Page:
After a brimming ADE week filled with music-infused events, we're craving for a soft landing into the new week.
With their new release, Olympia gone LA band Gun Outfit embarks on a whole new adventure. Two Way Player marks their first collaboration with NY’s Wharf Cat Records, and it’s not just another collection of country pop songs. The record is actually the supporting soundtrack to an as of yet still imaginary feature film the band is set to create themselves. Completely open to interpretation, Two Way Player is a flowing, fluid experience, with songs that, like most country songs, are funny but also kind of tragic. Such as the track King of Hearts we’re premiering – a soothing cover of a Lucinda Williams classic. Carrie Keith and Dylan Sharp were kind enough to talk to us about how this record makes us feel, and we decided: even though songs like these maybe make you cry, they also make you so happy, because somebody went there and spoke to that feeling, which is one of the highest achievements in making songs. Though “… it’s cool too to make people dance.”
The lovely Gun Outfit will be in Amsterdam February 20th for a Subbacultcha show.
Why is this EP called Two Way Player, what is a two way player?
CK: It’s a baseball term.
DS: It’s someone who’s good on both ends.
CK:Babe Ruth was a two way player. It’s part of the American hero folklore and I thought it sounded saucy… [laughs]
DS: And you might say it refers to the physical record because it plays on both sides.
CK: I was never good with titles but I’m always the one to choose them.
How did you get on Wharf Cat Records?
CK: They found us through our Tampa friends, Merchandise, Ukiah Drag and Cameron Worden. Cameron came out to NY when we were recording the EP and shot us in the studio. Those are the film strips on the record cover.
DS: We did a week long tour in Florida in 2011 when they were all living in Tampa. We went on a long tour with the band Dads [also on Wharf Cat Records] and we kept in contact over the years. They’re doing a cool thing – putting out so many varied records of people that wouldn’t get released elsewhere and putting a lot of effort into it.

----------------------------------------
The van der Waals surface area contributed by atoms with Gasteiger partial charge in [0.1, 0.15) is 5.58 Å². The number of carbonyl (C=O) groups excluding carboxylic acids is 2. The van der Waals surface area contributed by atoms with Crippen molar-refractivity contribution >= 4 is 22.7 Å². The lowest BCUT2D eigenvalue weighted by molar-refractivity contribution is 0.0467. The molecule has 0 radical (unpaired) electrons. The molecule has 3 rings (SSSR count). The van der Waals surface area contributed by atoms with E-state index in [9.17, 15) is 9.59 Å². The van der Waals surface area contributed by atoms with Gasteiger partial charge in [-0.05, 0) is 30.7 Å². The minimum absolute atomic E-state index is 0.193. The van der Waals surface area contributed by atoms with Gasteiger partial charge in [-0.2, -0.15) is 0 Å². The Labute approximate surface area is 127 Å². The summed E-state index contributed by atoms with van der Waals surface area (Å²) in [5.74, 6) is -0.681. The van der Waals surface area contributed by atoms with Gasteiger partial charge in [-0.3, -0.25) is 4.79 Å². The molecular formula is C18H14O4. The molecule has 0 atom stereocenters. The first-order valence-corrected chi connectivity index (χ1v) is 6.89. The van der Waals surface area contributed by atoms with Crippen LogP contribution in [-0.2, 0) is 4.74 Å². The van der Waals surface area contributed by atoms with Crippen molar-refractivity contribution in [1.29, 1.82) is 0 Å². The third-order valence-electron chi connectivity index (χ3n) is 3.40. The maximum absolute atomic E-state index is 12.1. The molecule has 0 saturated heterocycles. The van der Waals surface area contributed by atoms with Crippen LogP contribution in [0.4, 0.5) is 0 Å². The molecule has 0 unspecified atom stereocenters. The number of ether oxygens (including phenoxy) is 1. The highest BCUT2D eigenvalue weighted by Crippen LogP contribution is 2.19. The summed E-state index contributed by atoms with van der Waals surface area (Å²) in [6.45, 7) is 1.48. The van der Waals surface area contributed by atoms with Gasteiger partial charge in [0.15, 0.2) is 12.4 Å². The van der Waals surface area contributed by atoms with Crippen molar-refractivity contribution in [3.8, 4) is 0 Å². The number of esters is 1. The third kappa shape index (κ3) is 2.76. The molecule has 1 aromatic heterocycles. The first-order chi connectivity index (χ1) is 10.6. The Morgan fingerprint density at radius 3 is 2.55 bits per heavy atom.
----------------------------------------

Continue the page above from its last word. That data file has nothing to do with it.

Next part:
CK: It’s lucky it worked out the way it did.
The previous record Dream All Over was released on Paradise of Bachelors, so is the EP a one-off on Wharf Cat?
CK: We have a two-LP contract with POB and they were comfortable with us doing this EP in the midst because it’s framed differently, as the soundtrack for an upcoming feature film. So the EP stands on its own. Our next record will be on Paradise of Bachelors.
Funny you would describe it as a soundtrack. I noticed that the cover art is made of film stills, and you’ve talked a lot about film in interviews – I was about to ask you if is this the soundtrack to something, like something imaginary, but it actually is the soundtrack to something!
CK: It is still a bit imaginary.
DS: We haven’t shot much of it yet. It will take a while but we are going to make a feature length film eventually. You have to approach it the right way.
CK: Our film is a collaboration with other filmmakers and musicians. It’s not exactly a traditional soundtrack as you would imagine, it is a soundtrack to an imaginary film that’s not yet been written and produced.